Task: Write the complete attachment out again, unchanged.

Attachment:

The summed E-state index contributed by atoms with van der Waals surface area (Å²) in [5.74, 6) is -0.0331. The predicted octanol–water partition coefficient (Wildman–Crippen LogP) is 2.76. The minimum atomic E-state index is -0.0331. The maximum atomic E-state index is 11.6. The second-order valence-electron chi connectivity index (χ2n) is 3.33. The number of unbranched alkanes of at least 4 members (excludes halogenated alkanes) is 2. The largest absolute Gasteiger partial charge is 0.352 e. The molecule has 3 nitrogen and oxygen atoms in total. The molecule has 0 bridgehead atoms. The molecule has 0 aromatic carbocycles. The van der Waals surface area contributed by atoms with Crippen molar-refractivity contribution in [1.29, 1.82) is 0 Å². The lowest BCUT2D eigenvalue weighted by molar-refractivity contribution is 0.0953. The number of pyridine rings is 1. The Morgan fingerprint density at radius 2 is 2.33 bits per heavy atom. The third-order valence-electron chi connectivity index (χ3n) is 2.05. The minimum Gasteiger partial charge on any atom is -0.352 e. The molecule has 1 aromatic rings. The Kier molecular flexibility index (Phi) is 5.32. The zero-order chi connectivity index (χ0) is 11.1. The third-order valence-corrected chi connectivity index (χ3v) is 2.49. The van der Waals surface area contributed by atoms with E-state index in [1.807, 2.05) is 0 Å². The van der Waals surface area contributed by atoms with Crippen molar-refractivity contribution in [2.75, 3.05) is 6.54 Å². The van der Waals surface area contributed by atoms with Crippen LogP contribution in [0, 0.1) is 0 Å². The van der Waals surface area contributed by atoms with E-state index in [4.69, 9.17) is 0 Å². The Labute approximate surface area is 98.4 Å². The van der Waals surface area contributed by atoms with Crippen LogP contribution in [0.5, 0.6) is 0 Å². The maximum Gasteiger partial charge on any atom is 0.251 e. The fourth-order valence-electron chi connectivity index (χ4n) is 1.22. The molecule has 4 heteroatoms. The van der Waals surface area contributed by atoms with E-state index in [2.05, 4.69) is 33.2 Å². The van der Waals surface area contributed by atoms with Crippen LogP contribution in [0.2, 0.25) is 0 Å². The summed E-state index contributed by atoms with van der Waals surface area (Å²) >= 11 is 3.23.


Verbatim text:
The summed E-state index contributed by atoms with van der Waals surface area (Å²) in [5.74, 6) is -0.0331. The predicted octanol–water partition coefficient (Wildman–Crippen LogP) is 2.76. The minimum atomic E-state index is -0.0331. The maximum atomic E-state index is 11.6. The second-order valence-electron chi connectivity index (χ2n) is 3.33. The number of unbranched alkanes of at least 4 members (excludes halogenated alkanes) is 2. The largest absolute Gasteiger partial charge is 0.352 e. The molecule has 3 nitrogen and oxygen atoms in total. The molecule has 0 bridgehead atoms. The molecule has 0 aromatic carbocycles. The van der Waals surface area contributed by atoms with Crippen molar-refractivity contribution in [1.29, 1.82) is 0 Å². The lowest BCUT2D eigenvalue weighted by molar-refractivity contribution is 0.0953. The number of pyridine rings is 1. The Morgan fingerprint density at radius 2 is 2.33 bits per heavy atom. The third-order valence-electron chi connectivity index (χ3n) is 2.05. The minimum Gasteiger partial charge on any atom is -0.352 e. The molecule has 1 aromatic rings. The Kier molecular flexibility index (Phi) is 5.32. The zero-order chi connectivity index (χ0) is 11.1. The third-order valence-corrected chi connectivity index (χ3v) is 2.49. The van der Waals surface area contributed by atoms with E-state index in [1.807, 2.05) is 0 Å². The van der Waals surface area contributed by atoms with Crippen molar-refractivity contribution in [2.75, 3.05) is 6.54 Å². The van der Waals surface area contributed by atoms with Crippen LogP contribution in [0, 0.1) is 0 Å². The van der Waals surface area contributed by atoms with E-state index in [4.69, 9.17) is 0 Å². The Labute approximate surface area is 98.4 Å². The van der Waals surface area contributed by atoms with Crippen LogP contribution in [0.5, 0.6) is 0 Å². The maximum Gasteiger partial charge on any atom is 0.251 e. The fourth-order valence-electron chi connectivity index (χ4n) is 1.22. The molecule has 4 heteroatoms. The van der Waals surface area contributed by atoms with E-state index in [2.05, 4.69) is 33.2 Å². The van der Waals surface area contributed by atoms with Crippen LogP contribution in [0.2, 0.25) is 0 Å². The summed E-state index contributed by atoms with van der Waals surface area (Å²) >= 11 is 3.23.